Category Archives: Adventures in Homeschooling

DIY: Bird Feeders

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The sun is teasing us lately. Not only is it shining on our February days, it’s warming them, too. It was 64* the other day. That’s so close to 70 which is so close to 80 which is close to 90 which means it’s basically summer.

When it’s this unseasonably warm, I have to do everything in my power to keep the young ones from putting on their swimming suits and running straight for the hose. This time, I put on my crafty pants and took a craft straight from Pinterest. This is a recipe that is ALL over and comes from many different sites…like here, here and here for example, among many others. Birdseed is incredibly cheap, especially if you buy it at Winco. The rest of the stuff you most likely have on hand (although gelatin is one of those things you have only if you’ve made something in the last year or so with it because it comes in a package of 4 envelopes).

(before we start, let’s talk about this spelling of “gelatine”….Now, I wrote it like that on the paper because that’s what it says on the package. But…I’m pretty sure it’s gelatin…am I right?? have I gone mad??)

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You definitely don’t need a cookie cutter for this craft. You can totally free-hand a design or just do a ball or use something else like a jar lid or something. But I live in a house full of unicorn-animal-heart-loving girls so we just had to do it this way.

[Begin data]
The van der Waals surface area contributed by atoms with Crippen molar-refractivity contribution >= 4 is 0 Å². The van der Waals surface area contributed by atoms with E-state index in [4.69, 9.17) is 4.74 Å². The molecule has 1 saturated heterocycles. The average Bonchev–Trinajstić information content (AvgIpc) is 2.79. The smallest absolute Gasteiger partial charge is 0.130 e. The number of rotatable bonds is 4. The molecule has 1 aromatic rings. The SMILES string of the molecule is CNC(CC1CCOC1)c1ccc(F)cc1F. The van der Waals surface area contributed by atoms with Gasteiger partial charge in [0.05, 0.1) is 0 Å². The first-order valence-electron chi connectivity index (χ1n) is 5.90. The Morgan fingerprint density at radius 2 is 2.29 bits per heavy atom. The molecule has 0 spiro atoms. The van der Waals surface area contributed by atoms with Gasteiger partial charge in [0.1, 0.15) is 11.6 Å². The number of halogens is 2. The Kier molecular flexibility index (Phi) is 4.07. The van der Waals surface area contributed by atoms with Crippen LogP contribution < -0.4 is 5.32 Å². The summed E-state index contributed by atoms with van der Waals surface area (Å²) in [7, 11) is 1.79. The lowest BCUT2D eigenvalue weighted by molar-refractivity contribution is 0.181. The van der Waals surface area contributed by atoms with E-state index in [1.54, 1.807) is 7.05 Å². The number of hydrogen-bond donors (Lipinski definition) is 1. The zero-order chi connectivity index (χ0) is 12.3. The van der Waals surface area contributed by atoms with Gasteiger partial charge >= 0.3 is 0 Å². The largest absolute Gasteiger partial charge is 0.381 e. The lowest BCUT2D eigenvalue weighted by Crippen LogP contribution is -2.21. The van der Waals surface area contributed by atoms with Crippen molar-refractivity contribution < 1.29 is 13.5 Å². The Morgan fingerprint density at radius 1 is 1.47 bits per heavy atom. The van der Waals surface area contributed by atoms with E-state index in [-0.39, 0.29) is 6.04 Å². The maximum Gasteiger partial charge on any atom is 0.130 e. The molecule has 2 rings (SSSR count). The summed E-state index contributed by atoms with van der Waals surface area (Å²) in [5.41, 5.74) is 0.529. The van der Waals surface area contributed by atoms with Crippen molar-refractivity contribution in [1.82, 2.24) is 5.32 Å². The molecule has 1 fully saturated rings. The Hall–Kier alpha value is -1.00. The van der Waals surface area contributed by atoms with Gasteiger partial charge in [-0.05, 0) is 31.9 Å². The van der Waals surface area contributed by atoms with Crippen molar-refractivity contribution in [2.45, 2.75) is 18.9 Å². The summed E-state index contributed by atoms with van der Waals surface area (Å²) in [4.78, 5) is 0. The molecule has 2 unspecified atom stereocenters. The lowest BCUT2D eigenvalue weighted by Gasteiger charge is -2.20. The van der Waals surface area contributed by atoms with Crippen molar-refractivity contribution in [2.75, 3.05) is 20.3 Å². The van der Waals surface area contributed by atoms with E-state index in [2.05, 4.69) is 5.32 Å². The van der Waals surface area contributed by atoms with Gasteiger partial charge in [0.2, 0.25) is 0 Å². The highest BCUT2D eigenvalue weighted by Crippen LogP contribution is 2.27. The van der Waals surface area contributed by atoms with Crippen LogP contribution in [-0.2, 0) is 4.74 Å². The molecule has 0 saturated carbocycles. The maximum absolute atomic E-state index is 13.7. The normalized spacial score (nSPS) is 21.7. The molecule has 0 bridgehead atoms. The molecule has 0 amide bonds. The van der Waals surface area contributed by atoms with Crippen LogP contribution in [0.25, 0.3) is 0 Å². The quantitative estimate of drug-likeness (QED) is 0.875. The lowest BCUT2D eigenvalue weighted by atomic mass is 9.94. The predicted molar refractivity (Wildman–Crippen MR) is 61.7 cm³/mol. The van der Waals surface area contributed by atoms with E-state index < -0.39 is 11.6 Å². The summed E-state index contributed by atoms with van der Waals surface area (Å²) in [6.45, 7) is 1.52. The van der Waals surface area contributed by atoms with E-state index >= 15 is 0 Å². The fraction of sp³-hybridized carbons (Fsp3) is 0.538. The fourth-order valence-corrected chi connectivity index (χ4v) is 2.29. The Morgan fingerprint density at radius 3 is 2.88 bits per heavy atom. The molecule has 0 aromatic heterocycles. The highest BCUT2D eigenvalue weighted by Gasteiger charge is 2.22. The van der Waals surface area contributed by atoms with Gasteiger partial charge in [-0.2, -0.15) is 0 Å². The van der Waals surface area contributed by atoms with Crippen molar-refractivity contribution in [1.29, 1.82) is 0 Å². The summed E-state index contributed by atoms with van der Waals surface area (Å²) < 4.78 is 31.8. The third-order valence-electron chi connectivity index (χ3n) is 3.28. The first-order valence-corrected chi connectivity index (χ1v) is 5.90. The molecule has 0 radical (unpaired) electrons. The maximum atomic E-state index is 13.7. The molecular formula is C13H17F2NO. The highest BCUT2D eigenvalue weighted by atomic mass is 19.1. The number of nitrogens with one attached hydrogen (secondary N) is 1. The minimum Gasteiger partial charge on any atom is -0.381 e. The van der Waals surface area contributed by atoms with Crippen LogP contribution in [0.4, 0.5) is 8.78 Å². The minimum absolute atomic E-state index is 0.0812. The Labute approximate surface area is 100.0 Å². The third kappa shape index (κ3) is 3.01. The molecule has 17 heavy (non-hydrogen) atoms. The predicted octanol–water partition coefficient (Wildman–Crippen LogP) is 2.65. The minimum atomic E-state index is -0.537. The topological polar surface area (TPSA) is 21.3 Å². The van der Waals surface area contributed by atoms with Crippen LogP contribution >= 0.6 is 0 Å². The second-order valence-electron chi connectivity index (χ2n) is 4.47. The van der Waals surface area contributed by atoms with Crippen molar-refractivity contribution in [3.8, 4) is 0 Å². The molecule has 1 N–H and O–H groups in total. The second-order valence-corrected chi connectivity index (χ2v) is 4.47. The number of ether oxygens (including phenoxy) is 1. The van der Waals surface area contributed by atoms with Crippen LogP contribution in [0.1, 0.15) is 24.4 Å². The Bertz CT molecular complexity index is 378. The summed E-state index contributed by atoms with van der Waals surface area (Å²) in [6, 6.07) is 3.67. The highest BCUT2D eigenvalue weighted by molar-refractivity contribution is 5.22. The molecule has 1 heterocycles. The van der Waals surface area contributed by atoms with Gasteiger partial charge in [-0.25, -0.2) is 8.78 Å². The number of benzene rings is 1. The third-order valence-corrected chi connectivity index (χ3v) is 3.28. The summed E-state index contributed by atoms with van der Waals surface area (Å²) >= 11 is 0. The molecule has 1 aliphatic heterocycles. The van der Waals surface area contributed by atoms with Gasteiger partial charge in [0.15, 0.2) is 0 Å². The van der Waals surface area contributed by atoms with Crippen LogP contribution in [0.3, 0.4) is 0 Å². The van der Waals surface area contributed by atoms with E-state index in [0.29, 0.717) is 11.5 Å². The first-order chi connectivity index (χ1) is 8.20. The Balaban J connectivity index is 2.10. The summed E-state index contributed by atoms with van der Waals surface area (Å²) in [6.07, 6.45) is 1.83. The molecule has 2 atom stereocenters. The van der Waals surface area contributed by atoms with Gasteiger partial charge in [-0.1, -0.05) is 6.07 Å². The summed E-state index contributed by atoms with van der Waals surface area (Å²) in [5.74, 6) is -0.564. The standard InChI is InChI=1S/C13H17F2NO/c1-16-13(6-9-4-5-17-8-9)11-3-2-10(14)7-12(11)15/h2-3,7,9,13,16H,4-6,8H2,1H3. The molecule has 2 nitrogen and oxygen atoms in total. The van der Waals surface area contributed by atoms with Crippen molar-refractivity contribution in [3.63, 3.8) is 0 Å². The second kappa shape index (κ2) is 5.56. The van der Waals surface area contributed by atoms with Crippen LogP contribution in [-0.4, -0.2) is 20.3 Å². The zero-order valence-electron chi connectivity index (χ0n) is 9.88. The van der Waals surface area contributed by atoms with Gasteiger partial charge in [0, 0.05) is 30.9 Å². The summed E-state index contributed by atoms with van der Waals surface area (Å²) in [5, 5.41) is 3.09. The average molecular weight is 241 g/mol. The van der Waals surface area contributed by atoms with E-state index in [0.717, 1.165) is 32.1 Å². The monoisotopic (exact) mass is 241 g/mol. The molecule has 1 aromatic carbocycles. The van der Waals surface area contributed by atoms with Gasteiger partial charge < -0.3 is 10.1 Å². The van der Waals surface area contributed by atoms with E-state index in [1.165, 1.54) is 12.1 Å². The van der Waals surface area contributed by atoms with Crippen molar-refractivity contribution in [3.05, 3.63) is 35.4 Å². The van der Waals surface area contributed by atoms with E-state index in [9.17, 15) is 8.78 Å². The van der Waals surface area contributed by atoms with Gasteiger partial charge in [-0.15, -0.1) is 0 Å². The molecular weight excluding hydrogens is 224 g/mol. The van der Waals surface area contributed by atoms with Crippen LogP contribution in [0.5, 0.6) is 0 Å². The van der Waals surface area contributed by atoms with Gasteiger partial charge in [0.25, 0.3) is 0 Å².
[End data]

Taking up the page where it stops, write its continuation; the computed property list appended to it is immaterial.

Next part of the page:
Dissolve the gelatin into simmering water. Let cool for a couple minutes then dump in the birdseed. So, I’ll be honest here and totally eyeballed the entire recipe. I think I used a little more water and a lot more birdseed. Basically, you want to make sure it’s not soupy at all. Not even stew-y.

Mix in the birdseed.

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Dump it out on wax paper (more on this at the end of the post) to let cool so little hands can handle it easily.

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We rubbed our hands with olive oil so the stuff didn’t stick too much to our hands and fingers. Fill up 1/2 – 3/4 of the cookie cutter and pack it down really tightly.

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Fold the string in half and with the open ends, place them in a spot where the weight will be evenly distributed (so it doesn’t lean too far forward or backwards…we should have placed it in the unicorn’s head).

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FIll it the rest of the way up with seed until it’s completely full and all you have sticking out is the loop of the string.

Let it dry COMPLETELY. If you do it in the morning, don’t even think about touching it until after dinner. If you do it in the afternoon, wait until the next morning. Waiting is hard.

But look what you get when you do:6 7 8

And if you decide that plain paper will work just fine, you will get this:9

The gelatin is pretty much glue. It’ll make your paper stick right to the floor. If this does happen to you, get SUPER hot water on a washcloth and wipe up as much of the paper as possible. Then, for what’s left, dab a couple drops of YLEO lemon oil on a washrag and scrub it out.

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Enjoy!

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Language Work

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For the most part, homeschooling is going really well. I’m still learning how to schedule and how to be flexible — the flexibility part is hard when it comes to school because I’m so used to organizing things out and having a schedule and a plan and a start point and end point for things. And Maria’s schedule isn’t the same as mine. But I’m getting there.